One rural head said “Experience is important for teaching across year groups. NQTs need to be exceptional to succeed at a school like this – we don’t have the capacity to support them in the way a bigger school would.”

Headteachers in rural schools are talented, tenacious and able to fix most challenges. However, with all these circumstantial issues combined, heads are facing a perfect storm of challenges that they just don’t have the capacity to deal with.

More than 9 in 10 (92%) of the heads surveyed said they have a regular teaching commitment, which takes up a lot of time. Furthermore, 81% are also the designated safeguarding lead, and 53% lead a department or curriculum area. Some also do everything from driving the minibus to cleaning and lunchtime supervision.

Another rural head commented “I will have to teach 4.5 days a week from September to balance the budget – which is just not achievable.”

With a dearth of research conducted on this sub-sector of schools, The Key’s report aims to lift rural school challenges into the spotlight and provide a platform for informed debate and policy development for the future.

 

A full copy of the report is available here: https://thekeysupport.com/rural-schools-report 

References:

[1] Free school meals are available to disadvantaged pupils aged 5 to 16 years. Families can claim if they receive one or more benefit(s) from a set list. Department for Education (DfE) – GOV.UK, https://bit.ly/2Hz39SG

[2] The pupil premium is additional funding given to publicly funded schools in England to raise the attainment of disadvantaged pupils of all abilities and close gaps between them and their peers. DfE – GOV.UK, https://bit.ly/2iLoDSx

[3] The Key asked rural headteachers what percentage of pupils in their school were eligible for the pupil premium and what percentage of their pupils they would class as “poor”. In 52% of cases, the percentage of poor pupils was higher than the percentage of those eligible for the pupil premium.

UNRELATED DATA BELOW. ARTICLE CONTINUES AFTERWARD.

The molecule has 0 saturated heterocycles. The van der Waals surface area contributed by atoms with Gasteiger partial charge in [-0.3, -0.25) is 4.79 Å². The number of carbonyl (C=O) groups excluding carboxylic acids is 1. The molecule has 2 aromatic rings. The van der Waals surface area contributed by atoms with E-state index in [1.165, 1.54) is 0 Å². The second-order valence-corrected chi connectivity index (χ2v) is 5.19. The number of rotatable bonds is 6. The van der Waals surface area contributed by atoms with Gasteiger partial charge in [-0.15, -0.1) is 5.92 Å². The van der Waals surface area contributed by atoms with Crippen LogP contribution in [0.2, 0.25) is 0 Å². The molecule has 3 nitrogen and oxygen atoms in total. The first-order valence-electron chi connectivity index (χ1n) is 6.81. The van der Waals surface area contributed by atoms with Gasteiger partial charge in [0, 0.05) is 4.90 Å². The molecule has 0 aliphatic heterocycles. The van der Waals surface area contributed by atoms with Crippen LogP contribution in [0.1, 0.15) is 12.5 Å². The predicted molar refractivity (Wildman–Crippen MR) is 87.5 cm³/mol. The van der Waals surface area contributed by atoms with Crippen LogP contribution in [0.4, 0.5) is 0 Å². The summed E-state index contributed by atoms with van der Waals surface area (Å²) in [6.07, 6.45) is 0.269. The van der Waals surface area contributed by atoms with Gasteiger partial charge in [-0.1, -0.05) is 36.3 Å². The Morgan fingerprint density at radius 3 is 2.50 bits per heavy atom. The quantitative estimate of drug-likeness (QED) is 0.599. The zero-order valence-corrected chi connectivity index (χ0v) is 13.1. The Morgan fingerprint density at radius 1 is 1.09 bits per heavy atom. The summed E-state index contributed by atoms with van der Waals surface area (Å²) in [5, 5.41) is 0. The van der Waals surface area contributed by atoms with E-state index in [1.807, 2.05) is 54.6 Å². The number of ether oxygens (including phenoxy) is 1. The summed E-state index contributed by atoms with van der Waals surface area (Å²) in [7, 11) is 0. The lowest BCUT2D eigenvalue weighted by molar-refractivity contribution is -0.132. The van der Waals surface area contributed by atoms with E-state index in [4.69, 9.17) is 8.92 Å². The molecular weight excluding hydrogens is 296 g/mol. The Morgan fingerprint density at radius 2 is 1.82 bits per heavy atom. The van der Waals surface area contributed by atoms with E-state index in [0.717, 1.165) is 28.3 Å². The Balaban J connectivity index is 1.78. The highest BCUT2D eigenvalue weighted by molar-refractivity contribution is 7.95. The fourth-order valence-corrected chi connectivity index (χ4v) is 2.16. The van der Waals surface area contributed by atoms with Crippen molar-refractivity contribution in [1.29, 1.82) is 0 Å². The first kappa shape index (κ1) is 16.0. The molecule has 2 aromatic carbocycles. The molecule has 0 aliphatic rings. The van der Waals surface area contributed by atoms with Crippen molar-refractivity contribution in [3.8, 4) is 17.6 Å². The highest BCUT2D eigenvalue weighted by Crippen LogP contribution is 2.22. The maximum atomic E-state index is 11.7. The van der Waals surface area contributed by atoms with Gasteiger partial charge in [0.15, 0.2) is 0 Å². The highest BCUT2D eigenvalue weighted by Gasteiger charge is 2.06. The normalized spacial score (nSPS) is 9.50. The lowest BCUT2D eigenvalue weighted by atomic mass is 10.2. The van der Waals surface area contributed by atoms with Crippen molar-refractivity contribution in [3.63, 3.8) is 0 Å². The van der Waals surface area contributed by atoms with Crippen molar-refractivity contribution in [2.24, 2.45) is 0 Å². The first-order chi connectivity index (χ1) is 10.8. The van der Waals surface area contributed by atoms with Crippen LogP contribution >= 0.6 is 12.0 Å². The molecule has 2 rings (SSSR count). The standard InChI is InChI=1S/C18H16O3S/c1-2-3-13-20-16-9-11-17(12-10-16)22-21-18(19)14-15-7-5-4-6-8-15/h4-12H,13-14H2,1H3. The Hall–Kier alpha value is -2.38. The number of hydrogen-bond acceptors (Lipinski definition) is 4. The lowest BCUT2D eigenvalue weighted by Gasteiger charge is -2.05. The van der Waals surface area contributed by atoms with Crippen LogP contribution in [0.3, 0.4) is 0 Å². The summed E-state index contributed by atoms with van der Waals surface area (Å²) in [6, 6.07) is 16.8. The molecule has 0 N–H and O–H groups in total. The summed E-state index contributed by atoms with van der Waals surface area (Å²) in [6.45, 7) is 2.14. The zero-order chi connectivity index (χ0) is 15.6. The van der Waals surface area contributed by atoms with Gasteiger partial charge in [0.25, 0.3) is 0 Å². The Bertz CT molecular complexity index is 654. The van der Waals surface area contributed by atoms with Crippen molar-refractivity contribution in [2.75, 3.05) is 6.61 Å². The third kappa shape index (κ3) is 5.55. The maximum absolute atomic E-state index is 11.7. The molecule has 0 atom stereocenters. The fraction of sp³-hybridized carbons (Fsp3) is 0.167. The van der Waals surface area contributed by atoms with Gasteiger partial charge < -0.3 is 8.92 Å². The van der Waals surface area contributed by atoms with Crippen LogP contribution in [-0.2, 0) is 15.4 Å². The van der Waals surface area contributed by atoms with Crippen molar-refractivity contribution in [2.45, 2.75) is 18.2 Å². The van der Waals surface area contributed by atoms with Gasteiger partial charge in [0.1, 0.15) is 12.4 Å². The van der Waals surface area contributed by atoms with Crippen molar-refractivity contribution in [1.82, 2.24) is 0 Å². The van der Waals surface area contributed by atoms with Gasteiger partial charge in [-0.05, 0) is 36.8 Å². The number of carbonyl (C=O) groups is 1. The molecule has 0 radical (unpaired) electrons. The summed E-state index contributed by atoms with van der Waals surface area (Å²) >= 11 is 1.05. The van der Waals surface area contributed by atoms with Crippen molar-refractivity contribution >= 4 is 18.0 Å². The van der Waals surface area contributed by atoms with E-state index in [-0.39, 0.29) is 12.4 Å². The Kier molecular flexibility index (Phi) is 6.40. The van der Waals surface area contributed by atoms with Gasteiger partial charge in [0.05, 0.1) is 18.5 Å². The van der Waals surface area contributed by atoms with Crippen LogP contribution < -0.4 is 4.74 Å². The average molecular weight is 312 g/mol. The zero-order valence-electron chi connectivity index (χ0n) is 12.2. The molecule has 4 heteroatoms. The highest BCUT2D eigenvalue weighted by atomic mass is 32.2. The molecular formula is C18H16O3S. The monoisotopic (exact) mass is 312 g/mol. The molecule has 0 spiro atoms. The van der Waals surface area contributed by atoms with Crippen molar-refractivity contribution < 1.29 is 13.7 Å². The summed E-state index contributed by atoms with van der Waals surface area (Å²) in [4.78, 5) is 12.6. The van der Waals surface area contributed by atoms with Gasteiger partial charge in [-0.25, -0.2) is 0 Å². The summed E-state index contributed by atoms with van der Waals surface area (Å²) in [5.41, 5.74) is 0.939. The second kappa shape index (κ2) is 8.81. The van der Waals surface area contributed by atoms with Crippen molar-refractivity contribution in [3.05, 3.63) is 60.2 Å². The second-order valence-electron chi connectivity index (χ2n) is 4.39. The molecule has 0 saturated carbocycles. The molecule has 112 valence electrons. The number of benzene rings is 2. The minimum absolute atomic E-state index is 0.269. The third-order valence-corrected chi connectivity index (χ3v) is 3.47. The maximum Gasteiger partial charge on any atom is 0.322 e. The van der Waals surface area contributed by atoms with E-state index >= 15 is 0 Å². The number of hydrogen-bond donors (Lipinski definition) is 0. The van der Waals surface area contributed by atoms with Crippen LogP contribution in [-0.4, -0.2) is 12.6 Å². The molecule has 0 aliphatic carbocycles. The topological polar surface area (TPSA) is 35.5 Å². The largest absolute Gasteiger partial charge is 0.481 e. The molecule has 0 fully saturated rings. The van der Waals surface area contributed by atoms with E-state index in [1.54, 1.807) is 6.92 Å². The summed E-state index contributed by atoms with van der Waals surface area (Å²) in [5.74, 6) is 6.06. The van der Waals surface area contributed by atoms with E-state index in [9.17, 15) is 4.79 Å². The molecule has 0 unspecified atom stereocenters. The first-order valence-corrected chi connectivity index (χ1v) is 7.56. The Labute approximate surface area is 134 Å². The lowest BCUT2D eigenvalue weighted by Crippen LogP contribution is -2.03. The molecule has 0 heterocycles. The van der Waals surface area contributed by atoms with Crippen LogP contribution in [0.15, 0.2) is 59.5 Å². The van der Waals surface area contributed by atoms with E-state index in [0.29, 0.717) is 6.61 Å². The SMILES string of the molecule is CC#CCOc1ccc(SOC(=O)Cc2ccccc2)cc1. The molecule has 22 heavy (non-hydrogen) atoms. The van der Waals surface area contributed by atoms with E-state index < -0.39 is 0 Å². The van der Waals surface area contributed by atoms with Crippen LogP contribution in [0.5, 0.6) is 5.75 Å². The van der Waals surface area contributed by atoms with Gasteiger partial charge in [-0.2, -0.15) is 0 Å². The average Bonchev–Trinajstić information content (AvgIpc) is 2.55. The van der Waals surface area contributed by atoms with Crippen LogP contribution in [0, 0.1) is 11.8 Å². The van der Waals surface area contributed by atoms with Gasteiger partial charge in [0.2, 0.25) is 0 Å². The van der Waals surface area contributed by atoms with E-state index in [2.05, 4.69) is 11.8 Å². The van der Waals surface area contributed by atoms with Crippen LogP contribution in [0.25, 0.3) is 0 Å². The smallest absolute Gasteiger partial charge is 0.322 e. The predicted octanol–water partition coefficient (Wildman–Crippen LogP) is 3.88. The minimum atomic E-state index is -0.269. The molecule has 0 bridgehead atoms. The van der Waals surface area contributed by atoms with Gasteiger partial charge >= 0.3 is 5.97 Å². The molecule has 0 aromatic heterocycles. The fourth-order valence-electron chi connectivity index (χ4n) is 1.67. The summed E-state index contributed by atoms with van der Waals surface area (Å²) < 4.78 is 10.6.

[4]  The Key asked rural headteachers how many pupils their school has capacity for and how many pupils it has on roll, allowing them to select from the same number ranges in each case (1-25, 26-50, etc.). In 42% of cases, respondents selected a higher number range for the capacity of their school than for the number of pupils on roll, indicating that their school is undersubscribed.

 

Notes to editors:
For more information contact:
Laura Scott, Head of PR
laura.scott@thekeysupport.com / 0203 907 8076

About the research:

 Stage one – face to face interviews:

  • We carried out qualitative research over a 3-week period in January 2018, involving face-to-face interviews with 18 school leaders from 11 rural schools in the north west, Yorkshire and the Humber, the east Midlands and the east of England.
  • We met with headteachers and school business managers from maintained schools and schools within multi-academy trusts (MATs), as well as some MAT central staff who were based in the schools. Our interviewees spanned the primary and secondary phases, and settings that varied in size between fewer than 30 and more than 1,000 pupils.

Stage two – online survey:

  • We pulled the central themes arising from the interviews into an online questionnaire, which was reviewed by Ipsos MORI. We sent this questionnaire to 5,231 headteachers of rural schools throughout England. Responses were collected between 19th March and 16th April 2018. A total of 542 rural headteachers nationally (approximately 10%) took the survey; not all respondents completed every question.